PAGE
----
For most of us however, some sort of control of this natural grove size is necessary, and fortunately, easily achievable.

I recommend planting bamboo on top of the original soil surface.  Bamboo hates to grow downhill. Often the only control method needed is to plant bamboo along the top of a two-foot high mound of soil at least three feet wide and as long as you want the bamboo grove or hedge to be. Run a drip line down the center of the mound between the plants, and the new growth will follow the water like magic. Specimen bamboo plantings look especially good on top of a circular mound. Eventually, once the bamboo has filled in the top of the mound, the occasional rhizome may try to escape down the hill. When it does, the rhizome growing tip will break through the surface of the side of the mound before making a sharp turn down to get back below the surface. This will leave a sharp hook of rhizome visible above ground, which then can be easily cut with a lopper. By this time, the hill will be covered in a fine mulch of fallen bamboo leaves and the occasional rhizome will stand out like a sore thumb. That’s all you have to do, just cut any visible hooks of rhizome on the sides of the mound once each winter. First year rhizomes are not viable once they are detached from the mother plant.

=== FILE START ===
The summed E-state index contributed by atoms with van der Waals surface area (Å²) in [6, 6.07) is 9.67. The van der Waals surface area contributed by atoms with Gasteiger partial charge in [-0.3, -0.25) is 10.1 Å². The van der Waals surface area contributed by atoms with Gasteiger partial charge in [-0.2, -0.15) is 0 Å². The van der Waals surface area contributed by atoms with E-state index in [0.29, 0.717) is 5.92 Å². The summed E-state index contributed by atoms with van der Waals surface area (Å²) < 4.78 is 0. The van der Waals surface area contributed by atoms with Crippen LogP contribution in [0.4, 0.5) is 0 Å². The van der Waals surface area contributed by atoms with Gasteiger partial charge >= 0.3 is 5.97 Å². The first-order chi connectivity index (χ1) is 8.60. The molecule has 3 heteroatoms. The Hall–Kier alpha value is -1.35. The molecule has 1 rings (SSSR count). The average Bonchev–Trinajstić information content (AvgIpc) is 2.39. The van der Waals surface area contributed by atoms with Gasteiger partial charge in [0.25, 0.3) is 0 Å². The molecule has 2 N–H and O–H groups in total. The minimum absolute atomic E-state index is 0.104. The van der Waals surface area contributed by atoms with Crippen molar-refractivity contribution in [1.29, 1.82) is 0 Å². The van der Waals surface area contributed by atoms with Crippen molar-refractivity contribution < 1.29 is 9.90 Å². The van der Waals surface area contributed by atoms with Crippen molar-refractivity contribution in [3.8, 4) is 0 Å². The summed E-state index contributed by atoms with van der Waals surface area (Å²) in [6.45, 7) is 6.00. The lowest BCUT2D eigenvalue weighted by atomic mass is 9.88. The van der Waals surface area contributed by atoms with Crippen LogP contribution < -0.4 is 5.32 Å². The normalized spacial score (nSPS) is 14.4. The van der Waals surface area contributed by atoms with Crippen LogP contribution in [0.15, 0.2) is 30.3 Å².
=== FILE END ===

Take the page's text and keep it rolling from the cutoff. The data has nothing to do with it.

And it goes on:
Even better control can be achieved by getting the dirt used for the mound from a sheer walled trench dug around the base of the mound, or along one side. However this is getting pretty serious and often is not necessary. It can usually be put off awhile.


Small raised bed installation


Old growth raised bed








Green fence utilizing barrier








Ancient bamboo grove turn of the century Ceylon






Black bamboo in a Japanese temple





For most applications, the need to totally control the growth of bamboo can be postponed for many years, if not indefinitely, by easy annual maintenance (see Care). However, when complete and permanent control is necessary, barrier material is the only way.

If you are spending big money to install a barrier then it makes sense to do it right.  Almost no one does because it’s a bit more work and maybe a little more money for fasteners. Here is how, after long experience, I have learned to install a relatively foolproof barrier system.